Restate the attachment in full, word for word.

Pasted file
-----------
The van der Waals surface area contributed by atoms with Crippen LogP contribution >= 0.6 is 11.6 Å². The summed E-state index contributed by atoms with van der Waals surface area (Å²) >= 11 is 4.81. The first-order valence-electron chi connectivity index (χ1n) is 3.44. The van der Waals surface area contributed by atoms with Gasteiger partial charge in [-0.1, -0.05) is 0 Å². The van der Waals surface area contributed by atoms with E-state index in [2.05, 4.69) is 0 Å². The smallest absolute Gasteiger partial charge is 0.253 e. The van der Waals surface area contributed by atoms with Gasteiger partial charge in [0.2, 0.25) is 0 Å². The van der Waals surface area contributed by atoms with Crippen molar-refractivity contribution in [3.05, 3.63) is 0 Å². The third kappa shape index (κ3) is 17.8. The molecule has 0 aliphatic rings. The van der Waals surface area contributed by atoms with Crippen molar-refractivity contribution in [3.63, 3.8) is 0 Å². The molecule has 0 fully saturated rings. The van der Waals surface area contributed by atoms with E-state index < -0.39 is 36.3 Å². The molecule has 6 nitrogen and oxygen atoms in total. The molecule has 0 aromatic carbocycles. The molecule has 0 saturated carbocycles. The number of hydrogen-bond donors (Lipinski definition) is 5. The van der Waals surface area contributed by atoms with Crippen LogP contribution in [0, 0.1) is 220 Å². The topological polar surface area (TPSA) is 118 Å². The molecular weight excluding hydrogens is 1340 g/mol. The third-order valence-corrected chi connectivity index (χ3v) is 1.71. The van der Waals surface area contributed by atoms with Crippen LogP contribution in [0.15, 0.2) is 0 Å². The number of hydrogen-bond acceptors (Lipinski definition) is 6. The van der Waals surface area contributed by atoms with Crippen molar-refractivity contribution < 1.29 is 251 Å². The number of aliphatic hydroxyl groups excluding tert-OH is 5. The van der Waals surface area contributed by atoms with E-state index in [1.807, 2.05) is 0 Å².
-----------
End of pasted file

The van der Waals surface area contributed by atoms with Crippen LogP contribution >= 0.6 is 11.6 Å². The summed E-state index contributed by atoms with van der Waals surface area (Å²) >= 11 is 4.81. The first-order valence-electron chi connectivity index (χ1n) is 3.44. The van der Waals surface area contributed by atoms with Gasteiger partial charge in [-0.1, -0.05) is 0 Å². The van der Waals surface area contributed by atoms with E-state index in [2.05, 4.69) is 0 Å². The smallest absolute Gasteiger partial charge is 0.253 e. The van der Waals surface area contributed by atoms with Gasteiger partial charge in [0.2, 0.25) is 0 Å². The van der Waals surface area contributed by atoms with Crippen molar-refractivity contribution in [3.05, 3.63) is 0 Å². The third kappa shape index (κ3) is 17.8. The molecule has 0 aliphatic rings. The van der Waals surface area contributed by atoms with Crippen molar-refractivity contribution in [3.63, 3.8) is 0 Å². The molecule has 0 fully saturated rings. The van der Waals surface area contributed by atoms with E-state index < -0.39 is 36.3 Å². The molecule has 6 nitrogen and oxygen atoms in total. The molecule has 0 aromatic carbocycles. The molecule has 0 saturated carbocycles. The number of hydrogen-bond donors (Lipinski definition) is 5. The van der Waals surface area contributed by atoms with Crippen LogP contribution in [0, 0.1) is 220 Å². The topological polar surface area (TPSA) is 118 Å². The molecular weight excluding hydrogens is 1340 g/mol. The third-order valence-corrected chi connectivity index (χ3v) is 1.71. The van der Waals surface area contributed by atoms with Crippen LogP contribution in [0.15, 0.2) is 0 Å². The number of hydrogen-bond acceptors (Lipinski definition) is 6. The van der Waals surface area contributed by atoms with Crippen molar-refractivity contribution < 1.29 is 251 Å². The number of aliphatic hydroxyl groups excluding tert-OH is 5. The van der Waals surface area contributed by atoms with E-state index in [1.807, 2.05) is 0 Å².